A Discussion of Injectables

What are Injectables?

The field of injectables has really blossomed in the past few years.  We have progressed from collagen which was stiff and only lasted 3 months to a wealth of choices which last much longer. This discussion will try to help sort out these choices for you.

Hyaluronic acids (RHA CollectionJuvaderm, Voluma, Volbella, Vollure, Restylane, Resylane Lyft, Restylane Silk, Bolatero, Versa and others) have brought easy-to-use, longer-lasting (up to 2 years), clear and reversible products to the market. They have different particle sizes and therefore, each is appropriate in different areas of the face. They can actually be dissolved if the patient does not like the effect.  I like to use these fillers throughout the face – in the cheeks, because these tend to flatten and hollow over time, in the hollows under the eye, in the nasolabial area (the grooves on the sides of the base of the nose), in the marionette area (the indentation just in front of the jowl because filling this can hide the jowl), or the parenthesis area (the indentations on the side of the mouth either above or below).  They can also be used to make the jaw look smoother or instead of a chin implant for chin projection.  I also like to use filler more superficially around the mouth to fill in the wrinkles and lines that we tend to develop there as we age.  Filler can even be used in the earlobes if these have “shriveled.”  It can also be used beneath the brow to give an illusion of a brow lift or drained the eyelids to make the eye look both softer and more open. Other areas that benefit from filler include the lines of the neck, crows feet, or in the temples as these become hollow with age or weight loss. It can be used in the forehead instead of or with Botox to make it smoother. It can also be used to rejuvenate the hands and to hide veins.

A change since 2011 has been to dilute the hyaluronic acid fillers with lidocaine containing epinephrine prior to placement.  This minimizes visibility of the filler in terms of color or lumpiness yet is as still long-lasting.  It also hurts less and bruises less because of the lidocaine which numbs as it injects and the epinephrine which causes the blood vessels to constrict temporarily.  Dilute filler also gives us something to inject into sharp lines of the face such as “lipstick” and cheek lines.  If you have diffuse wrinkles, a laser may still be the best option, but for specific lines, filler works very well. 

Another innovation in my office since 2013 has been to use an infrared “vein finder” called AccuVein so that I can avoid the veins of your face and minimize the risk of a significant bruise.  This technology has been very popular with our patients.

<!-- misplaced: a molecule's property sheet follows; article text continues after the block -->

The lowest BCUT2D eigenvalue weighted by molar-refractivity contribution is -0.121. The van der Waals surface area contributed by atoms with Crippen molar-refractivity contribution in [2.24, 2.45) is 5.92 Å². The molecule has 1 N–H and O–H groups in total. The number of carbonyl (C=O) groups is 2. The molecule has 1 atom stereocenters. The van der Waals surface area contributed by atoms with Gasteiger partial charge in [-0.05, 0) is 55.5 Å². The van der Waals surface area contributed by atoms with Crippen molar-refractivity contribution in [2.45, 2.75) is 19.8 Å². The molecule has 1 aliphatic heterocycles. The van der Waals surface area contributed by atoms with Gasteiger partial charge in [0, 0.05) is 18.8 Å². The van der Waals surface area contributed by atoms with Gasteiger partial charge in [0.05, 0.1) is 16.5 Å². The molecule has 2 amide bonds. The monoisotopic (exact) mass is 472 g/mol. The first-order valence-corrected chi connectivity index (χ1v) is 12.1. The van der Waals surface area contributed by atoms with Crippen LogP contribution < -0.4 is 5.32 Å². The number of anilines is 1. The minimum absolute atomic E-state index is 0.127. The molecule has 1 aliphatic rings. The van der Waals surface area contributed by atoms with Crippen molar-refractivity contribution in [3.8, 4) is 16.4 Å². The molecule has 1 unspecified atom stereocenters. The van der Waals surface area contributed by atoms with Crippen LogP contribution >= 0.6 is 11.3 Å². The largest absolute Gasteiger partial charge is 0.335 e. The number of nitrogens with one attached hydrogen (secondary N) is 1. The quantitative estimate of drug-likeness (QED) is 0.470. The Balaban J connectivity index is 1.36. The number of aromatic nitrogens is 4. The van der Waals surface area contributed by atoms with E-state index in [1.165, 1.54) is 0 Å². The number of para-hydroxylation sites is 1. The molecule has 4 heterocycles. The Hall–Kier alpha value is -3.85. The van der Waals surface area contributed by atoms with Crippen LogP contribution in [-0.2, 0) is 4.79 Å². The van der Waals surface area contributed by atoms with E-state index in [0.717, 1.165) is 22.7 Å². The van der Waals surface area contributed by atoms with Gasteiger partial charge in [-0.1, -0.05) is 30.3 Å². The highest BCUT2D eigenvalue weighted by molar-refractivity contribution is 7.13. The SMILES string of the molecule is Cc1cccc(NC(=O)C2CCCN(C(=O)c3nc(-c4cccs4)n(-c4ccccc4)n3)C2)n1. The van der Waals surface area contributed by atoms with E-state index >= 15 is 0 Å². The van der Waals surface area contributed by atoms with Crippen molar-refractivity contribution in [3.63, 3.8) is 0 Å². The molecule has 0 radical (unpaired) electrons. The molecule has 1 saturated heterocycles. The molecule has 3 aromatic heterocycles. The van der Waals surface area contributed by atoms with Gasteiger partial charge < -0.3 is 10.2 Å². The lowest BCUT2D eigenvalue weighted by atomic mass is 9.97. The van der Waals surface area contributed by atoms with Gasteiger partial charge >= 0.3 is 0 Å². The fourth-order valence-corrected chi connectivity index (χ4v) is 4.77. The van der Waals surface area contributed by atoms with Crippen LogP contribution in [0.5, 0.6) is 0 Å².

Fat is in some ways the best filler because it is permanent where it takes.  The problem is that even with the most current techniques, how much fat grafting will survive is unpredictable.  For this reason, if I already have a patient under anesthesia for some other reason, fat grafting will be only a minimal charge and well worth the effort.  As a “stand-alone” procedure, it is not worth the cost, in my opinion, because of this element of unpredictability.  It should also be used cautiously in the lips.  In patients who tend to put on weight, the lip will expand with weight gain and cause a strange-looking deformity.  

The risks of fillers are minor.  They include bruising and swelling.  Allergic reactions are EXTREMELY rare. The bruising is usually minor especially now that we are using the vein finder. I believe that dilute hyaluronic acid in the hollows under the eyes is probably the most rejuvenating filler of all, but occasionally (about 5% of the time) it can look puffy because it holds onto water (hydrophilic).  If you develop unusual puffiness that persists beyond a few days, I can melt it out and use another filler which doesn’t puff but may not last as long (Versa). You can use Dermagen Patelus at night to prevent this for a few nights.

In my opinion, it is very important to receive your injection from an experienced injector who is very familiar with facial anatomy so that inadvertent injection into the blood vessels and nerves of your face is extremely unlikely and your safety is more guaranteed.

There are medications and herbals that can increase bruising and bleeding you should avoid for two weeks before receiving fillers. These are:  Advil, Aleve, Alka Seltzer, Anacin, Anaprox, Aspirin, Ascriptin, BC Powder, Bufferin, Coricidin, Dristan, Estrin, Empire, Excedrin, Fiorinal, Filene, Ibuprofen, Indocin, Lortab, Midol, Motrin, Naprosyn, Unpin, Pepto Bimal, Percodan, Sudafed, Vitamin E and Voltaire. Tylenol is fine!  Many herbals can cause bleeding — Echinacea, Ginkgo Biloba, Ginseng, Licorice Root, St. John’s Wort, garlic tablets — and others have not been studied well enough to know what impact they will have, so it is prudent to stop ALL herbals two weeks before receiving fillers.

For your information, each filler product has a rewards program. Please go to ASPIRErewards.com for all Restylane products and brilliant distinctions program.com for Juvaderm, Voluma and Botox to sign up if you are interested.

Fillers can be very transformative for a reasonable cost and little down-time.  Some have called them a “liquid facelift,” but I think that is a little exaggerated and mainly marketing ploy.  Nonetheless, my filler patients are some of my happiest.

It will be a pleasure to discuss fillers with you.  If you have any questions, please call my office (804) 320-8545.

Additional Information

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